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Trucking firm supports drug testing.

Trucking firm supports drug testing

Thunder Bay's John McKevitt supports employee drug testing in the work place for safety and financial reasons.

Two years ago the owner of McKevitt Trucking had one of his trucks seized at the U.S. border because of a drug-related incident involving the driver.

Initially McKevitt was told the had to pay a $45,000 fine in order to retrieve his truck. Three weeks later he had convinced U.S. officials to reduce the fine to $3,500.

"I don't need a $3,500 fine to pay for some driver's idiotic behaviour," he says.

Since the incident McKevitt has implemented mandatory drug tests for new drivers. He admits the policy has led to fewer job applications.

While many groups oppose drug testing, McKevitt fears that an impaired driver could hurt or kill someone.

"I'd rather have the truck parked for another week than kill somebody."

PROMINENCE

The issue of employee drug testing in the work place gained prominence recently when the Toronto Dominion Bank announced it would screen all its new employees as part of a revised policy on alcoholism and substance abuse. It became the first Canadian bank to make the move.

Testing started last month at TD's head office and at three of its Toronto bank branches. It involves new full- and part-time employees at all levels, contract employees and students.

The company's mandatory program will become nation-wide by the middle of 1991, and it will affect 2,000 to 3,000 people annually, says TD representative Susan de Stein.

The bank decided to conduct testing after some concerns were raised last year about bank employees using drugs. At that time a report to the U.S. Senate suggested drug money was being laundered through Canadian banks.

de Stein says the drug-testing process used by the TD is not punitive.

A test is only conducted after the new employee is offered the job, and the results of a test are sent to the doctor in the TD's health services department within three days of testing. The results are not given to the hiring committee, de Stein says.

If a test result is positive, another, more specialized test is administered to detect the use of illegal substances. If that proves positive, the employee is sent to a physician to discuss the problem. A course of treatment is then decided upon, de Stein says.

de Stein says the TD will accommodate employee rehabilitation, possibly through employee assistance programs (EAPs).

Testing positive is not enough to justify termination unless the person refuses to continue with the testing procedure, she adds.

The bank's current employees also might be required to undergo drug tests if their behavior "clearly demonstrates the possibility of substance abuse."

The bank's 250 top executives were asked to voluntarily submit to tests in January as part of their annual physical examinations. The results of the tests were confidential.

While the TD is the only Canadian bank to conduct drug testing, the Bank of Montreal offers an employee assistance program, the Royal Bank of Canada offers counselling services to employees and the Bank of Nova Scotia has a drug education program for senior executives and is testing a pilot employee counselling program.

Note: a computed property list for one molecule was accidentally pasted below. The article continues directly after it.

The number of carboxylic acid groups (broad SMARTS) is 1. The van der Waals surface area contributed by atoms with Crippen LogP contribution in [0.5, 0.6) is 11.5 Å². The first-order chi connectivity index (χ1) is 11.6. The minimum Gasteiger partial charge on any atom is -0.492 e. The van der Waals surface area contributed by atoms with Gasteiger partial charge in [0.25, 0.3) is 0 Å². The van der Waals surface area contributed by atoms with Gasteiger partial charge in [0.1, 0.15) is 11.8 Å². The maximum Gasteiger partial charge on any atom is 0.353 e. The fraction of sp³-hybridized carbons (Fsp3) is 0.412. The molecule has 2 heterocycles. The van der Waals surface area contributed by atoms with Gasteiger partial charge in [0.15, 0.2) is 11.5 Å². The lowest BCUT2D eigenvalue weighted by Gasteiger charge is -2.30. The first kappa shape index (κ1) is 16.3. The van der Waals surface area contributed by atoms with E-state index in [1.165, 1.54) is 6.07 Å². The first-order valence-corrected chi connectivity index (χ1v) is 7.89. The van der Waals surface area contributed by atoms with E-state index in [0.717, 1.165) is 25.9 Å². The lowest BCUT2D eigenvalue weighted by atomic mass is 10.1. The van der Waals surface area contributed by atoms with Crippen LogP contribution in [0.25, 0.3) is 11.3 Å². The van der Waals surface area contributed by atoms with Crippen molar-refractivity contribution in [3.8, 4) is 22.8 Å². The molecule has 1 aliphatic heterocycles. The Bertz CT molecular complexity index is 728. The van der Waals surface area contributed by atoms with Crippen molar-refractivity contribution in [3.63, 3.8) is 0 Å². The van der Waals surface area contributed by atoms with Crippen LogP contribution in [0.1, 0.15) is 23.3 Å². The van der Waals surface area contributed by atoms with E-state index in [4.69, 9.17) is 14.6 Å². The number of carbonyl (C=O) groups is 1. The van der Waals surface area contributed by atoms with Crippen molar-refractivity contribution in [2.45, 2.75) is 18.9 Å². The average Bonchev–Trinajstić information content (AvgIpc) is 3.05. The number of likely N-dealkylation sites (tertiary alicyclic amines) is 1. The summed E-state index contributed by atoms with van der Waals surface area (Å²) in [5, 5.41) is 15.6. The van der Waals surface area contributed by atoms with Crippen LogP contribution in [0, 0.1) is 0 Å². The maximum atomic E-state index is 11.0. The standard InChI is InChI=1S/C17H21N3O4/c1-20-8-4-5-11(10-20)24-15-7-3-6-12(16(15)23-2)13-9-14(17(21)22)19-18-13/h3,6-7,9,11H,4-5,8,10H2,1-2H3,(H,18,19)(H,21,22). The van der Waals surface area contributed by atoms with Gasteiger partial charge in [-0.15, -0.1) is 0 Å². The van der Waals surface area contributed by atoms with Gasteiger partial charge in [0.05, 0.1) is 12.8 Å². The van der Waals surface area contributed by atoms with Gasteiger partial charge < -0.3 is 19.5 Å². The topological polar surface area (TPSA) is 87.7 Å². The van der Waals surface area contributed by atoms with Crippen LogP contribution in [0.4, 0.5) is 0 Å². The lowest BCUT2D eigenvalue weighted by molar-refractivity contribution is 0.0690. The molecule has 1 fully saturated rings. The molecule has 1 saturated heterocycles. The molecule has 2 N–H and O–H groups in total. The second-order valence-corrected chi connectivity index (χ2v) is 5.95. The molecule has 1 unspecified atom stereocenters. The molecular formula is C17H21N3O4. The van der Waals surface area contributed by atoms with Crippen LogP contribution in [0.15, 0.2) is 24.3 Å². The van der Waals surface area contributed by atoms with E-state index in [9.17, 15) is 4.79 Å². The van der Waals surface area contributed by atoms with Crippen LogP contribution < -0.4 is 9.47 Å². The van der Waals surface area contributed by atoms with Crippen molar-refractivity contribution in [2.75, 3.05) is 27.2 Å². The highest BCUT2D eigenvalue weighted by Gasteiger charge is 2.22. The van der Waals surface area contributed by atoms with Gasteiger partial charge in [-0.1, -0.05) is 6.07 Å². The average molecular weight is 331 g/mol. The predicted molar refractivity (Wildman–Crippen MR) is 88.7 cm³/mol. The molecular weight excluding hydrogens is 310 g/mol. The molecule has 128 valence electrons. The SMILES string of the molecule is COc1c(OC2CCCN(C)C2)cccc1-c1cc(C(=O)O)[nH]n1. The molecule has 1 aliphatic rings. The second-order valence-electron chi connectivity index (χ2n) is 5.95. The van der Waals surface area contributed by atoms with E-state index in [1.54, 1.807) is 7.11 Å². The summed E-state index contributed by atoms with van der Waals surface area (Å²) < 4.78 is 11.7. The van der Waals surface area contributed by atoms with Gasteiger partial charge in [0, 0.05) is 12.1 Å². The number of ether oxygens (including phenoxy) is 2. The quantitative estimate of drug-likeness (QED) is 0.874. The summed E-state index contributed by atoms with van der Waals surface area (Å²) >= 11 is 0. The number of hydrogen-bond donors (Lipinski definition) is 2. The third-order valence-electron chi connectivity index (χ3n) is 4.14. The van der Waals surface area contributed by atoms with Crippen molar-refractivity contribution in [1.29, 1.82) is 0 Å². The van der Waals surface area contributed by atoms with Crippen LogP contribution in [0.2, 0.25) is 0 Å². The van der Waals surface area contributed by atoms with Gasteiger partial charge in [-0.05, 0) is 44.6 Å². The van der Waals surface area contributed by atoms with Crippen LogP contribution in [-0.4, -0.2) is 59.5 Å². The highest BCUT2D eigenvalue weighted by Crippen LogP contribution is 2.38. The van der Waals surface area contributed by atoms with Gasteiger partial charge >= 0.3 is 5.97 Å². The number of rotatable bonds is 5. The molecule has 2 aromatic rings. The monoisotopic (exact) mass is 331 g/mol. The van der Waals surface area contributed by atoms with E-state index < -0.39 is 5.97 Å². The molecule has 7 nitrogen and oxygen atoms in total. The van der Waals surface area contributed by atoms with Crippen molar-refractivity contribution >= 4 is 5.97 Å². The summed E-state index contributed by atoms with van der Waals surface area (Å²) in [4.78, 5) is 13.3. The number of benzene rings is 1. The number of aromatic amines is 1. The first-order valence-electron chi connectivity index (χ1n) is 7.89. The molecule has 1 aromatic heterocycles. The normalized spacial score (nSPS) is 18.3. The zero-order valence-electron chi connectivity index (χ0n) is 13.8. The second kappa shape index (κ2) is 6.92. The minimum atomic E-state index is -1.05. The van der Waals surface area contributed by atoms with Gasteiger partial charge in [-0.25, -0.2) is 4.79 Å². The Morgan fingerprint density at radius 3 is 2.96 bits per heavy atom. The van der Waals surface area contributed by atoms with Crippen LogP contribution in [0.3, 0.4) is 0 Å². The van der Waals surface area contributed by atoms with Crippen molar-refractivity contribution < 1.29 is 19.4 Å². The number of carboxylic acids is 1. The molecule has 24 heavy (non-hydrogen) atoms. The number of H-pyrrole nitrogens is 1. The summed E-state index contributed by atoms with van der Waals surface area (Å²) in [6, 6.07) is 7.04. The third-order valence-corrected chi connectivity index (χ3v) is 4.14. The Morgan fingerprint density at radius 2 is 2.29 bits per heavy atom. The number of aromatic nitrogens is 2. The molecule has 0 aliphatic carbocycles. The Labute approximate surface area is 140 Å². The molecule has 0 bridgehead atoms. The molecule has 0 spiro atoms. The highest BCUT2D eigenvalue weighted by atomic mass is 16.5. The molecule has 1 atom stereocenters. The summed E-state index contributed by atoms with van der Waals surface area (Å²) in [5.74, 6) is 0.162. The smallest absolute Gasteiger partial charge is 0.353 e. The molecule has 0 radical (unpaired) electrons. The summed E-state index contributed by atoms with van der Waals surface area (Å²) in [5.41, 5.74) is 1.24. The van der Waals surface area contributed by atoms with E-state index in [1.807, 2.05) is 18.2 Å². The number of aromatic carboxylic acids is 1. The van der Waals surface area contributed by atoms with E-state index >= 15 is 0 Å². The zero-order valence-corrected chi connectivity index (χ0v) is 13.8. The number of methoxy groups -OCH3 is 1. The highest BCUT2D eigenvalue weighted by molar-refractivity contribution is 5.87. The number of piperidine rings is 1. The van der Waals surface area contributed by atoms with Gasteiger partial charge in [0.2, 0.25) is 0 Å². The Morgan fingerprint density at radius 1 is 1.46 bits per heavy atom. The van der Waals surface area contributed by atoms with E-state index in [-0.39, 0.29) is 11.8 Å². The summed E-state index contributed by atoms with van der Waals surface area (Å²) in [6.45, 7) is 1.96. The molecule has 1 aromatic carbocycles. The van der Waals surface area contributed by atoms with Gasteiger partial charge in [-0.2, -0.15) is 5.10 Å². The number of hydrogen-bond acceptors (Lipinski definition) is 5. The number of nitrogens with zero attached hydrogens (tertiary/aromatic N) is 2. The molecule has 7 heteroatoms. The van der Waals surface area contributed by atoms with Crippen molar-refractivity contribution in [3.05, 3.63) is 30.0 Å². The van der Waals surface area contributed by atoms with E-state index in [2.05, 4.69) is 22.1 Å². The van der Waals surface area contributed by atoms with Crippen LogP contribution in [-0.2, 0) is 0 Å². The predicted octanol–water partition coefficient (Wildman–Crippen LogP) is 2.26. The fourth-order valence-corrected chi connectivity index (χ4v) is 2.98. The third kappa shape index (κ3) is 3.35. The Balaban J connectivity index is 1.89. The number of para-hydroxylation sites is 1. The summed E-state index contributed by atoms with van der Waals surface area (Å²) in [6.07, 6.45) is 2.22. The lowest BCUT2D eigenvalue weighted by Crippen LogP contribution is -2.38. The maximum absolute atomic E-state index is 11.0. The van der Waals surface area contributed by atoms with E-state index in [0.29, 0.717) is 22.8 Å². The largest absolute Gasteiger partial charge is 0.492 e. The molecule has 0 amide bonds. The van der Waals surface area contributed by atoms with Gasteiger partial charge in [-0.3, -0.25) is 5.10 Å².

FEEDBACK

de Stein says the drug-testing announcement drew less opposition from employees than did an announcement that the TD would charge employees service fees for bank transactions.

But testing of any sort doesn't sit well with groups such as the Ontario Public Service Employees Union which vehemently opposes testing.

The Canadian Labor Congress considers prevention, education and rehabilitation as the answers to drug problems in the work place.

David Bradley, vice-president of the Ontario Truckers Association (OTA), says his association supports testing because it improves safety on the highways.

"Anything we can do to improve driver safety is worth a serious look. As an industry we cannot condone impaired people behind the wheel," he says.

Drug testing has been in place in the U.S. transportation sector since 1976. On Jan. 2 1992 the U.S. Federal Highways Administration will extend its drug-testing regulations to foreign truckers, pilots and seaman operating in the U.S.

Transport Canada is formulating drug-testing legislation to bring before Parliament this fall. It will likely require employee testing after an accident, as part of the hiring process or if there is reasonable suspicion of drug use.

The proposal would affect 250,000 workers, including truck drivers, airplane pilots, flight attendants, and bus drivers. It's expected to be fought in court by the Canadian in court by the Canadian Auto Workers Union and the Amalgamated Transit Union, with arguments based on the Charter of Rights and Freedoms.

Employers would not be required to operate an in-house employee assistance program (EAP) under Transport Canada's proposal. Referral to an EAP for an employee who positive would also not be mandatory.

However, employers would be required to ensure that an employee has access to an EAP.

EAPs are provided at the work site and are designed to help employees deal with problems such as marital and family stress, drug or alcohol abuse and financial or legal problems.

EAPs are now mandatory for Canadian truckers doing business in the U.S.

McKevitt interprets the obligation of "access" as meaning the employer will still have to pay for an employee assistance program.
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Title Annotation:McKevitt Trucking
Author:Young, Laura E.
Publication:Northern Ontario Business
Date:Nov 1, 1990
Words:888
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